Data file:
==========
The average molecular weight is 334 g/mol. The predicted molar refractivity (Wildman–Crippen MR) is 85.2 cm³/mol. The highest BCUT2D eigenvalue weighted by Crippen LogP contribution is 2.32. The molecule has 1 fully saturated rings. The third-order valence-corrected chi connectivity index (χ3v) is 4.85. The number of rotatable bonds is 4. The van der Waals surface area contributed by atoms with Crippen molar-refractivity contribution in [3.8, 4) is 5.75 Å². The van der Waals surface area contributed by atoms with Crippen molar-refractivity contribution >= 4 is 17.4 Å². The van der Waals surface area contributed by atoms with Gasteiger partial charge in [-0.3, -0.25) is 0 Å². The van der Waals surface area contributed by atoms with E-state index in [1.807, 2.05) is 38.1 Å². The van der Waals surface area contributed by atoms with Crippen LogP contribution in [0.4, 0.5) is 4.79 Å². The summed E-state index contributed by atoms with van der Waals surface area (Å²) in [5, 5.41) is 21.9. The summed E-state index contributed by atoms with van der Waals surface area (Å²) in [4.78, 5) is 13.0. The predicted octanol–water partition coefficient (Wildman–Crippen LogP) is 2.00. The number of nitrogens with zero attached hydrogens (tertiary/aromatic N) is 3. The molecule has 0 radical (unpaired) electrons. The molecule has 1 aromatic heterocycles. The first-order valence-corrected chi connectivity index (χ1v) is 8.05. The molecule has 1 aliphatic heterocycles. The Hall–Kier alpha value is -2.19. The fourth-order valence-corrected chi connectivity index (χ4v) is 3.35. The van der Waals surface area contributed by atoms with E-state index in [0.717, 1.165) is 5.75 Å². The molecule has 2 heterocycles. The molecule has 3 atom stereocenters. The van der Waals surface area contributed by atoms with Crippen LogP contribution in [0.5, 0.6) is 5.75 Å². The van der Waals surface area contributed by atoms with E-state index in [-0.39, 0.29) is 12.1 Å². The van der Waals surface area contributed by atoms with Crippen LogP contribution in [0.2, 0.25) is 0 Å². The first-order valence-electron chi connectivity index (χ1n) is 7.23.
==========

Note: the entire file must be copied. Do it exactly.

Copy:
The average molecular weight is 334 g/mol. The predicted molar refractivity (Wildman–Crippen MR) is 85.2 cm³/mol. The highest BCUT2D eigenvalue weighted by Crippen LogP contribution is 2.32. The molecule has 1 fully saturated rings. The third-order valence-corrected chi connectivity index (χ3v) is 4.85. The number of rotatable bonds is 4. The van der Waals surface area contributed by atoms with Crippen molar-refractivity contribution in [3.8, 4) is 5.75 Å². The van der Waals surface area contributed by atoms with Crippen molar-refractivity contribution >= 4 is 17.4 Å². The van der Waals surface area contributed by atoms with Gasteiger partial charge in [-0.3, -0.25) is 0 Å². The van der Waals surface area contributed by atoms with E-state index in [1.807, 2.05) is 38.1 Å². The van der Waals surface area contributed by atoms with Crippen LogP contribution in [0.4, 0.5) is 4.79 Å². The summed E-state index contributed by atoms with van der Waals surface area (Å²) in [5, 5.41) is 21.9. The summed E-state index contributed by atoms with van der Waals surface area (Å²) in [4.78, 5) is 13.0. The predicted octanol–water partition coefficient (Wildman–Crippen LogP) is 2.00. The number of nitrogens with zero attached hydrogens (tertiary/aromatic N) is 3. The molecule has 0 radical (unpaired) electrons. The molecule has 1 aromatic heterocycles. The first-order valence-corrected chi connectivity index (χ1v) is 8.05. The molecule has 1 aliphatic heterocycles. The Hall–Kier alpha value is -2.19. The fourth-order valence-corrected chi connectivity index (χ4v) is 3.35. The van der Waals surface area contributed by atoms with E-state index in [0.717, 1.165) is 5.75 Å². The molecule has 2 heterocycles. The molecule has 3 atom stereocenters. The van der Waals surface area contributed by atoms with Crippen LogP contribution in [0.5, 0.6) is 5.75 Å². The van der Waals surface area contributed by atoms with E-state index in [-0.39, 0.29) is 12.1 Å². The van der Waals surface area contributed by atoms with Crippen LogP contribution in [0.2, 0.25) is 0 Å². The first-order valence-electron chi connectivity index (χ1n) is 7.23.